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Vitamin D for growth and immunity

All vitamins are important for health but recent research around Vitamin D is highlighting just how important it is for growth and the maintenance of our immune system.

What is vitamin D?

Often called ‘The Sunshine Vitamin’, Vitamin D3 (cholecalciferol) is a fat-soluble vitamin which is found naturally in animal containing foods such as fish liver oil, tuna, salmon, eggs, beef and lambs fry. 1

It can also be added in the plant form vitamin D2 (ergocalciferol) to fortify foods such as margarine and fat spreads; some reduced-fat diary products, milk, dried milk as well as plant based dairy substitutes such as soy drinks, soy yoghurt and liquid meal replacements. 2

Our body can also make vitamin D3 from sunlight.  When the ultraviolet B, or UVB, rays in sunlight hit the skin, it activates 7-dehydrocholesterol to produce pre-vitamin D3 which is then carried in the blood stream to the liver. Here it is modified (hydroxylated)  into 25-hydroxy-vitamin D (25(OH)D) and then onto the kidneys where it is converted into the biologically active form 1,25(OH)2 vitamin D3.
Obviously vitamin D produced in this way is subject to considerable seasonal variation, with cloud cover and pollution all reducing UVB rays, particularly in winter.

How much do we need?

The minimum required intake of Vitamin D3/day 1

Children: Birth to 18 years 5 µg
Adults: 19-50 years 5 µg
51-70 years 10 µg
>70 years 15 µg

 

As vitamin D is made up of dietary as well as cutaneous production standards of sufficiency are set using serum 25(OH)D and nutritional adequacy determined as follows:

Deficiency      <25nmol/L
Insufficient     25-49.9nmol/L
Adequate        >50nmol/L

Note 1:

1 µg cholecalciferol is equal to 0.2 µg 25(OH)D.
Vitamin D is also sometimes expressed in International Units where 1 IU equals 0.025 µg cholecalciferol or 0.005 µg 25(OH)D.

Some researchers are now calling for levels of adequacy to be raised to 25(OH)D >75-100 nmol/L  particularly for high risk athletes and the elderly.1 Also better absorption appears to come when Vitamin D is administered in daily or weekly doses rather than one bolus /mega dose.3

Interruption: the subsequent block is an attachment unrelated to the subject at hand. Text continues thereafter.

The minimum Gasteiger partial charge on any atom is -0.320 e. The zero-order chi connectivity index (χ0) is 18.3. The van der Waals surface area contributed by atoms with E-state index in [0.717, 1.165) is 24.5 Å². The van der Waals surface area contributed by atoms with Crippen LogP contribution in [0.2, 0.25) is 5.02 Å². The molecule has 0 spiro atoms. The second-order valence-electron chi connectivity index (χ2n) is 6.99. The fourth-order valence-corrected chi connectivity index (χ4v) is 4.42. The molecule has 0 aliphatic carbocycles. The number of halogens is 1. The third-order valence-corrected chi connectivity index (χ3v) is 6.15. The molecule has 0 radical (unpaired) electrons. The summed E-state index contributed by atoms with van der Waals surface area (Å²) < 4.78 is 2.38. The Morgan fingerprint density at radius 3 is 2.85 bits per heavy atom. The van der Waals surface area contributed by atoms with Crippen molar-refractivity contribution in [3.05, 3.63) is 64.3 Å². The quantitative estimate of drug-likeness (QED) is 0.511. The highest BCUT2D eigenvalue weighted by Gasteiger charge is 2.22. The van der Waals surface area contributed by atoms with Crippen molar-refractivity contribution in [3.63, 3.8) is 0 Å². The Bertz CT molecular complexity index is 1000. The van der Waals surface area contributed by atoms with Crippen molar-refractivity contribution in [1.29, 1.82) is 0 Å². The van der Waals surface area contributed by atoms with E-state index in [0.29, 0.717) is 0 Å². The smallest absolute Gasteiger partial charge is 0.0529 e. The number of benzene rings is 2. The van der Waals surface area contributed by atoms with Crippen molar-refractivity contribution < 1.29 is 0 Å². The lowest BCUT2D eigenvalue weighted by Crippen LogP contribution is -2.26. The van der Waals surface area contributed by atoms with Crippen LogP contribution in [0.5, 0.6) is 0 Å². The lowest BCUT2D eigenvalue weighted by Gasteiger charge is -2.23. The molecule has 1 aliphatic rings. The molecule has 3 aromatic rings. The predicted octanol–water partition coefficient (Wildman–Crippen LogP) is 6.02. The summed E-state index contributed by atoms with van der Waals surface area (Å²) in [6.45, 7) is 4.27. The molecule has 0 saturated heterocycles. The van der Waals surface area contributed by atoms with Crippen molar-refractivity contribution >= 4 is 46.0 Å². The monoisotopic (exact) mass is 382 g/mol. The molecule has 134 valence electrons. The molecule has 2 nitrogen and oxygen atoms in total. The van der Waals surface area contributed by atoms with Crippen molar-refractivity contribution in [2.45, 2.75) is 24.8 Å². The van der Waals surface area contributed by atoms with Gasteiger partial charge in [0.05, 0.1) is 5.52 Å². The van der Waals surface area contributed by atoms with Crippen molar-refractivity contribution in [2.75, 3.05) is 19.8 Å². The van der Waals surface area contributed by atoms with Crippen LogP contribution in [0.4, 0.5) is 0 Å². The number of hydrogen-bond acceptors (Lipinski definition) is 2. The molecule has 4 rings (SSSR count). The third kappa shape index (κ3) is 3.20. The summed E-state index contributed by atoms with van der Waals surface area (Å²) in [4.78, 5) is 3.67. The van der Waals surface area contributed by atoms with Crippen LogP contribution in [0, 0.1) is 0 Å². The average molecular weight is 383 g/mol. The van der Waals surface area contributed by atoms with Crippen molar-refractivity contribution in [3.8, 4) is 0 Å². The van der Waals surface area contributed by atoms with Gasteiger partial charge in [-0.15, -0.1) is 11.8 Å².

A blood test can quickly determine Vitamin D status.  If considering supplementation be guided by your doctor regarding the amount and dosage as Vitamin D is a fat soluble vitamin that can be accumulated by the body and can be toxic if consumed in excessive amounts. (NB: Toxicity is less likely to come from sunlight than from an excess of supplementation).

What does Vitamin D do?

As Vitamin D3 can be formed in the skin, yet go on to affect other organs such as the bones, gut and kidneys, it can also be called a hormone and part of the endocrine system. Hormones signal to the body what to do and when to do it for example when to build up calcium in bone and when to break it down or remodel it. 2

Bones, joints and muscles

Vitamin D is essential for the absorption of calcium, magnesium and phosphorus which are important for bone growth, density, remodeling and strength and without adequate amounts, bone loss or injury will occur.

A lack of Vitamin D can cause Rickets a disease in young people that reduces the calcification (hardening) of the growing ends (epiphyses) of bones, causing bone weakness, bowed legs, deformity of joints and stooped posture.

Long bones can be particularly at risk of under mineralization during the pubertal growth spurt when young athletes are still trying to achieve peak bone density so a good vitamin D status during this period is important for growth and to prevent painful stress fractures. 2

There is limited evidence regarding vitamin D and improved muscle strength in adolescents, however poor vitamin D status (<20ng/mL) was found to reduce forearm muscle strength when a group of 301 Chinese female adolescent athletes were compared with individuals with adequate levels.4

It is thought that when individuals with low vitamin D status receive supplementation, muscle strength may be gained due to an  increase in the size and amount of type 2 (fast twitch) muscle fibres. 2

Essential body processes

On a daily basis 80% of vitamin D in the body is involved in the autocrine pathway responsible  for regulating electrolyte metabolism, gene expression; protein synthesis; cell turnover; immune and inflammatory responses 2 making this an essential vitamin to maintain body processes and growth.

Respiratory function and immunity

A higher prevalence of pneumonia and respiratory infection has been observed in children with rickets and low vitamin D status. 2, 3

Although there is no separate data on children or athletes a recent meta-analysis of 23 studies covering 11,901 participants with Covid-19 found most of these patients were suffering from vitamin D deficiency/insufficiency. 5